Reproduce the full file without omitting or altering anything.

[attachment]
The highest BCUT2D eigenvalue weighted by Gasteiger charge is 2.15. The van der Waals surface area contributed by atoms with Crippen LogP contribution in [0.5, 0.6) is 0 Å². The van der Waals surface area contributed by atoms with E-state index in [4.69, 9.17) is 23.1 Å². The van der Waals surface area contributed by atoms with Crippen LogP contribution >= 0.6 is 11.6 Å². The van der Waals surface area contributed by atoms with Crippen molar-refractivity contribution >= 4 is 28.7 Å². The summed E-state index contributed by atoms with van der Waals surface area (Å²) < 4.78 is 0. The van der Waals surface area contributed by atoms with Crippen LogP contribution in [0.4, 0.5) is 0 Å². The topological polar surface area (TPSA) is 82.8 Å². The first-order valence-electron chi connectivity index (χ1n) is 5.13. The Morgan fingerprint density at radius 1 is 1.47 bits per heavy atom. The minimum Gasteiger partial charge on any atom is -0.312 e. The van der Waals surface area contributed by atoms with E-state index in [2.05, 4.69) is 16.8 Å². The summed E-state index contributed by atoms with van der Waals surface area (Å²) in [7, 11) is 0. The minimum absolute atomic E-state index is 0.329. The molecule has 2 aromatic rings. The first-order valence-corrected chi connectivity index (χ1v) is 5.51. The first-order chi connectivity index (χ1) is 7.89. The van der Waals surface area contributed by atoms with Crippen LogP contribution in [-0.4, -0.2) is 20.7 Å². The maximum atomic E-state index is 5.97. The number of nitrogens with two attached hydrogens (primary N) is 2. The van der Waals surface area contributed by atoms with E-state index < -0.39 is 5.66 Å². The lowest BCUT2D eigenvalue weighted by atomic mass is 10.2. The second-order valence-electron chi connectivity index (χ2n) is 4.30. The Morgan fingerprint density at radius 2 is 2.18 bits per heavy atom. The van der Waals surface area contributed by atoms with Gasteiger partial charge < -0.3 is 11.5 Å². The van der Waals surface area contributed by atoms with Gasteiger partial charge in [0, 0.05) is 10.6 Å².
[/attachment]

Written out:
The highest BCUT2D eigenvalue weighted by Gasteiger charge is 2.15. The van der Waals surface area contributed by atoms with Crippen LogP contribution in [0.5, 0.6) is 0 Å². The van der Waals surface area contributed by atoms with E-state index in [4.69, 9.17) is 23.1 Å². The van der Waals surface area contributed by atoms with Crippen LogP contribution >= 0.6 is 11.6 Å². The van der Waals surface area contributed by atoms with Crippen molar-refractivity contribution >= 4 is 28.7 Å². The summed E-state index contributed by atoms with van der Waals surface area (Å²) < 4.78 is 0. The van der Waals surface area contributed by atoms with Crippen LogP contribution in [0.4, 0.5) is 0 Å². The topological polar surface area (TPSA) is 82.8 Å². The first-order valence-electron chi connectivity index (χ1n) is 5.13. The Morgan fingerprint density at radius 1 is 1.47 bits per heavy atom. The minimum Gasteiger partial charge on any atom is -0.312 e. The van der Waals surface area contributed by atoms with E-state index in [2.05, 4.69) is 16.8 Å². The summed E-state index contributed by atoms with van der Waals surface area (Å²) in [7, 11) is 0. The minimum absolute atomic E-state index is 0.329. The molecule has 2 aromatic rings. The first-order valence-corrected chi connectivity index (χ1v) is 5.51. The first-order chi connectivity index (χ1) is 7.89. The van der Waals surface area contributed by atoms with Crippen LogP contribution in [-0.4, -0.2) is 20.7 Å². The maximum atomic E-state index is 5.97. The number of nitrogens with two attached hydrogens (primary N) is 2. The van der Waals surface area contributed by atoms with E-state index < -0.39 is 5.66 Å². The lowest BCUT2D eigenvalue weighted by atomic mass is 10.2. The second-order valence-electron chi connectivity index (χ2n) is 4.30. The Morgan fingerprint density at radius 2 is 2.18 bits per heavy atom. The van der Waals surface area contributed by atoms with Gasteiger partial charge < -0.3 is 11.5 Å². The van der Waals surface area contributed by atoms with Gasteiger partial charge in [0, 0.05) is 10.6 Å².